Defendant argues first that his second attorney at trial, Maudlin Smith, was ineffective because he was suffering from a mental illness, drug addiction, and the mental strain of pending disbarment proceedings. Defendant maintains that if a defense attorney who represents a criminal defendant at trial is suffering from a mental disorder, active drug addiction, or mental strain that tends to interfere with his judgment and ability to function effectively as an attorney, then logic dictates that his ineffectiveness would pervade the whole proceeding and cast doubt on the fairness of the adversarial process itself. Defendant asserts that counsel who is impaired by mental illness, active drug addiction, or mental strain is the equivalent of no counsel at all. Under these circumstances, defendant maintains, a showing of actual prejudice based upon particularized errors is unnecessary.
To support his argument, defendant relies upon United States v. Cronic (1984), 466 U.S. 648, 80 L. Ed. 2d 657, 104 S. Ct. 2039. In Cronic, the United States Supreme Court indicated that prejudice to a criminal defendant may be presumed when the "circumstances surrounding the representation of [defendant] mandatean inference that counsel was unable to discharge his duties." (466 U.S. at 658, 80 L. Ed. 2d at 667, 104 S. Ct. at 2046.) The Cronic standard applies, for example, where there has been a total denial of counsel at a crucial stage in the accused's trial, a denial of the defendant's right to cross examine a witness (Cronic, 466 U.S. at 658-59, 80 L. Ed. 2d at 668-69, 104 S. Ct. at 2046-47), or an admission of defendant's guilt by defense counsel without defendant's consent. See People v. Hattery (1985), 109 Ill. 2d 449, 461-64, 488 N.E.2d 513, cert. denied (1986), 478 U.S. 1038, 92 L. Ed. 2d 727, 106 S. Ct. 3314; People v. Woods (1986), 151 Ill. App. 3d 687, 694, 502 N.E.2d 1103.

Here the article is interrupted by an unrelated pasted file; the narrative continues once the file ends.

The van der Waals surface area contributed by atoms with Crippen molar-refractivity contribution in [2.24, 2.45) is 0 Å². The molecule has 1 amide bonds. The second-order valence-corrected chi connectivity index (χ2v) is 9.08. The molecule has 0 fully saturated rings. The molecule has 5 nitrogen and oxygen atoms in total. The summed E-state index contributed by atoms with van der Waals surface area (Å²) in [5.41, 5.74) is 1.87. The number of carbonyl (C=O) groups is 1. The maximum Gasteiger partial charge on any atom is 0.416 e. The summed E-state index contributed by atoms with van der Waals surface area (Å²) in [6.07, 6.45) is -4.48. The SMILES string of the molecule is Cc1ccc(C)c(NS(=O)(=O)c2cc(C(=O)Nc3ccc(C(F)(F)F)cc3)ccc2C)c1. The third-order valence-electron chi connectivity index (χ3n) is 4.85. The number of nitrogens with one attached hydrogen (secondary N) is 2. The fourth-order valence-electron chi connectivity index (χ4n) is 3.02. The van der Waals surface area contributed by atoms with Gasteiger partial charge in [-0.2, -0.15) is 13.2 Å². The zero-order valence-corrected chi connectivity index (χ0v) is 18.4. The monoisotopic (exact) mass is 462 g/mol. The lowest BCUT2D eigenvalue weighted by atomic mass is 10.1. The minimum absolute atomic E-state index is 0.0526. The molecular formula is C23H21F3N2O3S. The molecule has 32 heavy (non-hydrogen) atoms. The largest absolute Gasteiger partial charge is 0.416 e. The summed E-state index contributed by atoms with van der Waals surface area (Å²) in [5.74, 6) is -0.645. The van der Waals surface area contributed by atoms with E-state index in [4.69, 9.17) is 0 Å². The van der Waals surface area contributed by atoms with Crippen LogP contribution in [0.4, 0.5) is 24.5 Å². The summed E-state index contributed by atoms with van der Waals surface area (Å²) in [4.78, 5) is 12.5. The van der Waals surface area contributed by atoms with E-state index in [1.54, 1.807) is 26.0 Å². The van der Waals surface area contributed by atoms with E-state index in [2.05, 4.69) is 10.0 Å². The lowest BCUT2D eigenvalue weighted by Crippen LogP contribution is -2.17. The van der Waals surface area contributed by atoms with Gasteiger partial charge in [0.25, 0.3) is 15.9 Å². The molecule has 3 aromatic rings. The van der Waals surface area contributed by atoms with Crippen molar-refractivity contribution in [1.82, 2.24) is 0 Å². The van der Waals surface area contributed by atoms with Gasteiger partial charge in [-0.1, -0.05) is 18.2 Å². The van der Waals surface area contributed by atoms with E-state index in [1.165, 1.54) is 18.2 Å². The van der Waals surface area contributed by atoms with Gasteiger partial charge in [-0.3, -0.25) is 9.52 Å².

As examples of decisions where the courts have applied a standard closely similar to that of Cronic, defendant cites to People v. Williams (1983), 93 Ill. 2d 309, 444 N.E.2d 136, and People v. Rainge (1983), 112 Ill. App. 3d 396, 445 N.E.2d 535. Although decided before Cronic, these cases, in defendant's view, illustrate circumstances where prejudice to a defendant may be inferred or presumed because of defense counsel's mental strain. Based upon these authorities, defendant argues that it is not incumbent upon him to show that he was prejudiced by Smith's representation of him at trial; instead, such prejudice may be presumed.
In Williams and Rainge, the defendants were co-defendants represented in a capital case by the same attorney. The defendants' attorney was disbarred for conversion of client funds as a result of a disciplinary proceeding which was in progress during the attorney's representation of the defendants. In light of these circumstances, the Supreme Court found it could not characterize counsel's failure to make certain motions as professional misjudgments. (People v. Williams (1983), 93 Ill. 2d 309, 325, 444 N.E.2d 136, 143; see also People v. Rainge (1983), 112 Ill. App. 3d 396, 411-13, 445 N.E.2d 535.) Consequently, "considering the unique circumstances and sequence of events in this capital case, which will rarely, if ever be duplicated, [the Court determined] that the interests of Justice require that [defendants] be granted a new trial." Williams, 93 Ill. 2d at 325, 444 N.E.2d at 143; see also Rainge, 112 Ill. App. 3d at 413.
Defendant asserts that because his trial counsel Smith was subject to disbarrment proceedings during his representation of defendant, defendant is entitled to a new trial as were the defendants in Williams and Rainge. Defendant's argument is not well founded. Unlike the defendants in Williams and Rainge, the defendant here was not charged with a capital offense, but was prosecuted for the crimes of attempted murder and aggravated battery. Also, the supreme court pointedly observed in Williams that the facts of that case presented "unique circumstances and sequence of events . . . which will rarely, if ever be duplicated." (Williams, 93 Ill. 2d at 325, 444 N.E.2d at 143.) In view of the supreme court's remark that the result of Williams should obtain, if ever, only with great caution, we decline to adopt the defendant's suggested view that Williams enunciates a per se rule automatically permitting all criminal defendants a new trial whenever they were represented at trial by an attorney subject to disbarment proceedings.